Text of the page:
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      Critical thinking, self-esteem, and state anxiety of nursing students.

      Nurse education today

      Anxiety, diagnosis, prevention & control, psychology, Attitude of Health Personnel, Clinical Competence, standards, Cognition, Cross-Sectional Studies, Education, Nursing, Baccalaureate, organization & administration, Health Knowledge, Attitudes, Practice, Health Services Needs and Demand, Humans, Jordan, Multivariate Analysis, Nursing Education Research, Nursing Methodology Research, Personality Inventory, Psychiatric Status Rating Scales, Questionnaires, Self Concept, Students, Nursing, Thinking

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          Abstract

          This study aimed at exploring the existing predominant critical thinking disposition(s) of baccalaureate nursing students and the relationship among their critical thinking (CT), self-esteem (SE), and state anxiety (SA). Cross-sectional correlational design was utilized to achieve the said aim. A voluntary convenient sample consisted of first year (n=105) and fourth year (n=60) nursing students. The California Critical Thinking Disposition Inventory, Rosenberg Self-Esteem Scale, and Spielberger State Anxiety Inventory were used for data collection after their translation to Arabic language and test for validity and reliability. Descriptive and inferential statistics were used to analyze data. Results showed that both groups overall CT was marginal indicating no serious deficiency, their SE was average, and their SA was relatively high; they reported analyticity, open-mindedness, systematicity, inquisitiveness, and truth seeking as predominant critical thinking dispositions with no significant difference between them. However, the two groups were weak with significant difference on CT self-confidence (t=-2.053, df=136.904, p=.042) with beginning students reporting poorer level of CT self-confidence. Significant correlation results showed that critical thinking is positively correlated with SE, negatively correlated with SA, and SE is negatively correlated with SA; however, all correlations were actually quite low.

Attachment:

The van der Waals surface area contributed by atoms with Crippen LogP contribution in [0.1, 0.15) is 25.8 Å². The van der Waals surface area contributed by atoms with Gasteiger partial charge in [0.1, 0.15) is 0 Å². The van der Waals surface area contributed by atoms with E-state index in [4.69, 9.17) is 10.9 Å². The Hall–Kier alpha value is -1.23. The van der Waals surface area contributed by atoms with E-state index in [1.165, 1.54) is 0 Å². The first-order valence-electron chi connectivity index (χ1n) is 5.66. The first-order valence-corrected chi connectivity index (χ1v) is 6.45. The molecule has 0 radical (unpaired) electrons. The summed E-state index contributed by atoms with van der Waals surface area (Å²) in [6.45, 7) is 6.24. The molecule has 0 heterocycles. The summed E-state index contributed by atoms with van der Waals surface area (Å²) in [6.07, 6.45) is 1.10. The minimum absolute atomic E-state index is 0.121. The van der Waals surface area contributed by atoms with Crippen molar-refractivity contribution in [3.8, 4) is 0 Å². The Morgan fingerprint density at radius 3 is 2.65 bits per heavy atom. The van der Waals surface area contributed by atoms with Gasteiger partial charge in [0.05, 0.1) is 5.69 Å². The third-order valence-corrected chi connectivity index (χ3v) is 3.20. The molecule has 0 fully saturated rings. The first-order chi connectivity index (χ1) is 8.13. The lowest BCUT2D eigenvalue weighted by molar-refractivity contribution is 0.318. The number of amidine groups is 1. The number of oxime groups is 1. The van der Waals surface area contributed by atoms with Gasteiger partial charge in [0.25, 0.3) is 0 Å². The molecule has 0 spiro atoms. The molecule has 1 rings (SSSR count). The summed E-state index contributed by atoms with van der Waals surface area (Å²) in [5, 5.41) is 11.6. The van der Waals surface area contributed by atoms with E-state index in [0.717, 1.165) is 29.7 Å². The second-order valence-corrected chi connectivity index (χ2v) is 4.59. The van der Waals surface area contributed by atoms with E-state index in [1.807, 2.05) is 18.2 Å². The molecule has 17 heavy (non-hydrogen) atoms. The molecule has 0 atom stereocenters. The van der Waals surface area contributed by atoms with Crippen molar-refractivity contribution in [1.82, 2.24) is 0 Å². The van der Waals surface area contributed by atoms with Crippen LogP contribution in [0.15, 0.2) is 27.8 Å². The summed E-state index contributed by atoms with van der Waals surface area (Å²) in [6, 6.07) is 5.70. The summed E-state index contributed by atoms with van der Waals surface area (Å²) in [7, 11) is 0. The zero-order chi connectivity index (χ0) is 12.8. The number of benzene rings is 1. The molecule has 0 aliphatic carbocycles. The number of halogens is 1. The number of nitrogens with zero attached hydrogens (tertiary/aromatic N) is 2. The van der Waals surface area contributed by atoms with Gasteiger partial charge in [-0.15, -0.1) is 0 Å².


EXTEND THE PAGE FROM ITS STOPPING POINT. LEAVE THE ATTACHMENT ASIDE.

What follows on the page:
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          Journal
          16857300
          10.1016/j.nedt.2006.04.008

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